Pulitzer Prize-winning playwright Bruce Norris, Downstate DEFENDS pedophiles, arrives on Broadway

The reviews are there for Downstate, a play that questions the societal punishment meted out to pedophiles after incarceration, and they are positive.

The play, written by Pulitzer Prize-winning playwright Bruce Norris, is currently airing off-Broadway after premiering at Chicago’s Steppenwolf Theater pre-pandemic in 2018.

The play centers on a group in southern Illinois, in which a group of four men, each a registered sex offender who has abused at least one child, live menial existences.

According to a large handful of critics from the country’s top media, the work is an uncomfortable triumph of Norris who “wants to make you sit in discomfort for as long as possible and see what lies on the other side,” according to Jackson McHenry. from New York Magazine and Vulture.

The Washington Post’s chief theater critic Peter Marks called the play “brilliant”, writing, “[Norris] wonders how much compassion society should fairly accord to those who have served time for sexual abuse, assault or rape.

In the review, Marks says the award-winning playwright plays with the position that “the punishments inflicted on some pedophiles are so harsh and relentless as to be inhuman”.

Downstate – a play by Bruce Norris about four convicted pedophiles living together in Illinois. The show is currently running Off-Broadway

The play revolves around a central theme of mercy for formerly incarcerated sex offenders who live out their days in a rundown group home, working menial jobs.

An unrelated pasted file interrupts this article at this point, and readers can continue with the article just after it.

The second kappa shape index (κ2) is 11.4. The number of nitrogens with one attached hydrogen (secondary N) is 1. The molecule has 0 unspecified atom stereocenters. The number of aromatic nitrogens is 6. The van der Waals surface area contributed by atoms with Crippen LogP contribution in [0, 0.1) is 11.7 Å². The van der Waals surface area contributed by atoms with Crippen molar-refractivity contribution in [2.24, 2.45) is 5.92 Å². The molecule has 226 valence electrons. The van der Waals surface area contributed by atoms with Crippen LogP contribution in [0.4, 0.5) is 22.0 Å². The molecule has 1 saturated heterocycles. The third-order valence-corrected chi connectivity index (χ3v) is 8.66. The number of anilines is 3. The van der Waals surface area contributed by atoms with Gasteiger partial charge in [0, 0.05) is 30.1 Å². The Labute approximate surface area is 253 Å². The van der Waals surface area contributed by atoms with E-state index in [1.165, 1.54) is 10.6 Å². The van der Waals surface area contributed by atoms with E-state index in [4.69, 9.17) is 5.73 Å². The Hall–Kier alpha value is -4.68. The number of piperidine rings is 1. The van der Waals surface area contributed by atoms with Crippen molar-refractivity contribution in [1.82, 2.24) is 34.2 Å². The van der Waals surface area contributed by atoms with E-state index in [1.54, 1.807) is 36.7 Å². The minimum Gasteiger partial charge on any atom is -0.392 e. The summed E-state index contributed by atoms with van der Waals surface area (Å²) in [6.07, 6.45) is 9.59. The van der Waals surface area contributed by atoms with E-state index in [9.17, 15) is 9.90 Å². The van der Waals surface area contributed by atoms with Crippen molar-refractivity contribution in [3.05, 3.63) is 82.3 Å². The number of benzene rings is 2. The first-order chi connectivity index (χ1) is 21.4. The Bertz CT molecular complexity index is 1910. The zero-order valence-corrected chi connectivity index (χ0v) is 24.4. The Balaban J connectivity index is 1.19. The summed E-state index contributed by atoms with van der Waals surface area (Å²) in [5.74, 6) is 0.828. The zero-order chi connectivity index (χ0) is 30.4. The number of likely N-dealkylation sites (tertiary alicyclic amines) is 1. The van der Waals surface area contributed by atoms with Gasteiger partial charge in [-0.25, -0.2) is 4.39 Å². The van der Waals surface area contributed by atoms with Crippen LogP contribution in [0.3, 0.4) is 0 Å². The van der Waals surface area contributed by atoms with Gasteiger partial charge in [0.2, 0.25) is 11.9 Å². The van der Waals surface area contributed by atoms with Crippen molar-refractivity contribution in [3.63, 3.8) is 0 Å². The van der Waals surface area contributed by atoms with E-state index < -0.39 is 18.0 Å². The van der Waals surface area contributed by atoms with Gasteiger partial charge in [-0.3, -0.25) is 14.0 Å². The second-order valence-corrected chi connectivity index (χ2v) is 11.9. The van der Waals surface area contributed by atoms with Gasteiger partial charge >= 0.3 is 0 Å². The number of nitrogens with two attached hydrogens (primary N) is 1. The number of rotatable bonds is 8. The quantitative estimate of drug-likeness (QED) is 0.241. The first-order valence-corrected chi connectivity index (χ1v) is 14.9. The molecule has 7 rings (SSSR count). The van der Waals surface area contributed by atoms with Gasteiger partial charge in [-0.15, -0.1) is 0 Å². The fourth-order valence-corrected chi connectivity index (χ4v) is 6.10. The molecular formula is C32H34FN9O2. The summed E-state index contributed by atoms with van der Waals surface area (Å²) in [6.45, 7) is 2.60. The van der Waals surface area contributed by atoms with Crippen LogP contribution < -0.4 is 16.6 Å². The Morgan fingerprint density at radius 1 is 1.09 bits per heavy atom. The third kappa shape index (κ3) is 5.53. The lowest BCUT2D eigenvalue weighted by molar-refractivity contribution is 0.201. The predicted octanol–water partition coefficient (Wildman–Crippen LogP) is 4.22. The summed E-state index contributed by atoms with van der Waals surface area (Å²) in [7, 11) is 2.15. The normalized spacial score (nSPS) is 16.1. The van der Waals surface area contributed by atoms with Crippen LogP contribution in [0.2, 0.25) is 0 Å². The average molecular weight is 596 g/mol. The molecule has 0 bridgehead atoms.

The play revolves around a central theme of mercy for formerly incarcerated sex offenders who live out their days in a rundown group home, working menial jobs.

Norris, posed here with a Tony Award for his play Clybourne Park, also won a Pulitzer Prize for the play which confronts themes of race relations and gentrification in Chicago

Norris, posed here with a Tony Award for his play Clybourne Park, also won a Pulitzer Prize for the play which confronts themes of race relations and gentrification in Chicago

Reviews from reviews that cater to the nation’s elite theatrical populace have been careful to mask applause for the intricate work in language that largely avoids outright praise for the controversial stage work.

Peter Marks of The Washington Post wrote that after learning the details of the crime each criminal committed, “we are actually being asked to judge for ourselves the extent of the continued torment each deserves.”

He goes on to say that Norris does not “downplay” the horrifying nature of his characters’ sex crimes, nor, however, does he “turn the play into a referendum on the revulsion of their behavior.”

Included in this repulsion is the behavior of Félix, the most reserved of the group, who tries to contact his 15-year-old daughter, which is explicitly forbidden because he sexually abused her as a child.

The assault is depicted in graphic terms on stage, and the attempted contact leads to a heated confrontation with the band’s parole officer, Ivy.